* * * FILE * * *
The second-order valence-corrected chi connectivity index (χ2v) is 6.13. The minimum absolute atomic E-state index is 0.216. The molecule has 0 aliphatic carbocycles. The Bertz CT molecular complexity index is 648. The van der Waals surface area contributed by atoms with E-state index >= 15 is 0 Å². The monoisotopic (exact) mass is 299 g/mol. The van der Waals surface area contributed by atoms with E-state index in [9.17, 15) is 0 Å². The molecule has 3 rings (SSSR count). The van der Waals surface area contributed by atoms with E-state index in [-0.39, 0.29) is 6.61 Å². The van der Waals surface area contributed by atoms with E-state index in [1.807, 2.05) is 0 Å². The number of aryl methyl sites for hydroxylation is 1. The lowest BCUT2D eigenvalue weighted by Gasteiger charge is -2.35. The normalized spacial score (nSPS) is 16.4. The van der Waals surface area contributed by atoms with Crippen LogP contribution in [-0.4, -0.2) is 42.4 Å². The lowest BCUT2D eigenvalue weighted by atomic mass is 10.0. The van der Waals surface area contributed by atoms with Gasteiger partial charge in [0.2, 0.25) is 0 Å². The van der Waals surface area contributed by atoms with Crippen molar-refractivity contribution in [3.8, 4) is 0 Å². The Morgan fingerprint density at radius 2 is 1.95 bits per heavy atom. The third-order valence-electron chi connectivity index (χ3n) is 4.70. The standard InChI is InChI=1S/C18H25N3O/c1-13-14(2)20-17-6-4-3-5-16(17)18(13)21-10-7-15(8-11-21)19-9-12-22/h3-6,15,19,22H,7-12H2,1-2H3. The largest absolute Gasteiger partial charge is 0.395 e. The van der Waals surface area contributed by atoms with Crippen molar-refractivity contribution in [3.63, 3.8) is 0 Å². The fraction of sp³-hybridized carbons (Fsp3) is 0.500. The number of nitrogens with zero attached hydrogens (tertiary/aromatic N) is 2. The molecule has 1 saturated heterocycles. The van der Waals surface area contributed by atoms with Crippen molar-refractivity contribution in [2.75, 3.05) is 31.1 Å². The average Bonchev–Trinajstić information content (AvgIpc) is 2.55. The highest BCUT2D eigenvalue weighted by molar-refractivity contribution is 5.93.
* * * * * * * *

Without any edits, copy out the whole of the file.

The second-order valence-corrected chi connectivity index (χ2v) is 6.13. The minimum absolute atomic E-state index is 0.216. The molecule has 0 aliphatic carbocycles. The Bertz CT molecular complexity index is 648. The van der Waals surface area contributed by atoms with E-state index >= 15 is 0 Å². The monoisotopic (exact) mass is 299 g/mol. The van der Waals surface area contributed by atoms with E-state index in [9.17, 15) is 0 Å². The molecule has 3 rings (SSSR count). The van der Waals surface area contributed by atoms with E-state index in [-0.39, 0.29) is 6.61 Å². The van der Waals surface area contributed by atoms with E-state index in [1.807, 2.05) is 0 Å². The number of aryl methyl sites for hydroxylation is 1. The lowest BCUT2D eigenvalue weighted by Gasteiger charge is -2.35. The normalized spacial score (nSPS) is 16.4. The van der Waals surface area contributed by atoms with Crippen LogP contribution in [-0.4, -0.2) is 42.4 Å². The lowest BCUT2D eigenvalue weighted by atomic mass is 10.0. The van der Waals surface area contributed by atoms with Gasteiger partial charge in [0.2, 0.25) is 0 Å². The van der Waals surface area contributed by atoms with Crippen molar-refractivity contribution in [3.8, 4) is 0 Å². The Morgan fingerprint density at radius 2 is 1.95 bits per heavy atom. The third-order valence-electron chi connectivity index (χ3n) is 4.70. The standard InChI is InChI=1S/C18H25N3O/c1-13-14(2)20-17-6-4-3-5-16(17)18(13)21-10-7-15(8-11-21)19-9-12-22/h3-6,15,19,22H,7-12H2,1-2H3. The largest absolute Gasteiger partial charge is 0.395 e. The van der Waals surface area contributed by atoms with Crippen molar-refractivity contribution in [3.63, 3.8) is 0 Å². The fraction of sp³-hybridized carbons (Fsp3) is 0.500. The number of nitrogens with zero attached hydrogens (tertiary/aromatic N) is 2. The molecule has 1 saturated heterocycles. The van der Waals surface area contributed by atoms with Crippen molar-refractivity contribution in [2.75, 3.05) is 31.1 Å². The average Bonchev–Trinajstić information content (AvgIpc) is 2.55. The highest BCUT2D eigenvalue weighted by molar-refractivity contribution is 5.93.